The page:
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Neurocrit Care. 2011 Aug;15(1):96-100. doi: 10.1007/s12028-010-9421-7.

Safety and tolerability of high-intensity anticoagulation with bivalirudin during neuroendovascular procedures.

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Zeenat Qureshi Stroke Research Center, University of Minnesota, 12-100 PWB, 516 Delaware St. SE, Minneapolis, MN 55455, USA.



Bivalirudin (Angiomax) is a direct thrombin inhibitor used in interventional cardiology due to its several distinct advantages over heparin, most notably a shorter half-life and a potentially superior safety profile. Bivalirudin is also safe to use in patients with active or remote heparin-induced thrombocytopenia. Our objective was to evaluate the safety and tolerability of high-intensity anticoagulation using bivalirudin during neuroendovascular procedures.


The bivalirudin dosing regimens reported in the cardiac literature were modified empirically for two different activated clotting time (ACT) target ranges. The low-dose protocol (ACT of 250 to 300 s) was used for embolization procedures and the high-dose protocol (ACT of 300-350) was employed for angioplasty and stent placement. The bivalirudin treated patients were matched for age, gender, and type of procedure with a random sample of patients who underwent neuroendovascular procedures with the standardized heparin protocol. The thromboembolic and hemorrhagic complications were compared between the two groups and bleeding complications were categorized as major (hemorrhage that was intra-cerebral or resulted in Hb decrease ≥ 5 g/dl), minor, or insignificant.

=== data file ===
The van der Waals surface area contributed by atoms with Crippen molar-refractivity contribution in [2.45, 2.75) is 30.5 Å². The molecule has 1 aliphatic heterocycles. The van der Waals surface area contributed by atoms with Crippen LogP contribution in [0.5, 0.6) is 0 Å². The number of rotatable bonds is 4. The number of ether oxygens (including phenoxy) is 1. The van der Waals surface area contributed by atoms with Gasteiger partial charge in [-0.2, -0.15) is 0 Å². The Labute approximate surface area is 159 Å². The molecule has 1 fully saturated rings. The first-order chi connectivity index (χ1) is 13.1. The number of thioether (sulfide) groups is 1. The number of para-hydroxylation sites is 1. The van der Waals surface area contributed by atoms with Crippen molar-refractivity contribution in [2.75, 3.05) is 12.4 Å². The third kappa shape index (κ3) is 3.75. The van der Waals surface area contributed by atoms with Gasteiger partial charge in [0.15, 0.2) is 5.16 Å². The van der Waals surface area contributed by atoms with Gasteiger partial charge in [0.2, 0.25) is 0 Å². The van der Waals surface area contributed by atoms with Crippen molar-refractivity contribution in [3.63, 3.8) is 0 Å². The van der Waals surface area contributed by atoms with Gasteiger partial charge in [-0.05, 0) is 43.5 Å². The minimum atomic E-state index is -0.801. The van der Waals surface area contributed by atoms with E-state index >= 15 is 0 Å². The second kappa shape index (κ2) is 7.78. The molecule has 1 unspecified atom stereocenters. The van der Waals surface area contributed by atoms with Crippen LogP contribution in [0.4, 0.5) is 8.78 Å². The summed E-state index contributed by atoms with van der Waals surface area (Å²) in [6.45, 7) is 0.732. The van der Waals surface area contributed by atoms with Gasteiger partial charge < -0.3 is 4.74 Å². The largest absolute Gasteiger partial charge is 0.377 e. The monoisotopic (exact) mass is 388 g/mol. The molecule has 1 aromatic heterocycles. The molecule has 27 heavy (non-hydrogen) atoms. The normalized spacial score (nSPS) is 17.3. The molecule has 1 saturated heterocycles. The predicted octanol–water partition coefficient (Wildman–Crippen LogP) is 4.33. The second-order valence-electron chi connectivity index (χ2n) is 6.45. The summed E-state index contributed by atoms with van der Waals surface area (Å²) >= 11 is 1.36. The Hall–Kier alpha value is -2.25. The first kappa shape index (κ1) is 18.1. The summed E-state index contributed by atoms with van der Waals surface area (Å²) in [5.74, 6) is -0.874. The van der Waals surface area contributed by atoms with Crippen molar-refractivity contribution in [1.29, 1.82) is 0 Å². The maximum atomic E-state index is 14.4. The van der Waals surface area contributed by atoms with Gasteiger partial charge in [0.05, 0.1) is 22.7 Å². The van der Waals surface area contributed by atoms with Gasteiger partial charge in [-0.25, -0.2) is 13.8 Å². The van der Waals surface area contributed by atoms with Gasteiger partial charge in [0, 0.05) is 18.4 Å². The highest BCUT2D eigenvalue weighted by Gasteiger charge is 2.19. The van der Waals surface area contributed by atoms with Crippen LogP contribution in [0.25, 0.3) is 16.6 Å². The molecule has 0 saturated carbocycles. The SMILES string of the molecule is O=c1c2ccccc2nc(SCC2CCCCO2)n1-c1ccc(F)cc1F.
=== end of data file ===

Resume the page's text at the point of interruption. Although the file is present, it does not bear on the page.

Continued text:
Bivalirudin was used in 30 patients with high-dose and low-dose bivalirudin protocols used in 26 and 4 patients, respectively. These were compared to the 60 control patients who received heparin. There were no bleeding or thromboembolic complications in the bivalirudin treated patients; however one patient reported a transient headache. In patients treated with heparin, one bleeding complication of a groin hematoma was reported. Also one patient was found to have left-arm weakness following the procedure which was attributed to a new small middle cerebral artery ischemic event.


Our data supports that bivalirudin usage is likely a safe alternative to heparin for high-intensity anticoagulation in neuroendovascular procedures. Further studies are required for more definitive comparisons for efficacy and cost-effectiveness between the two agents.

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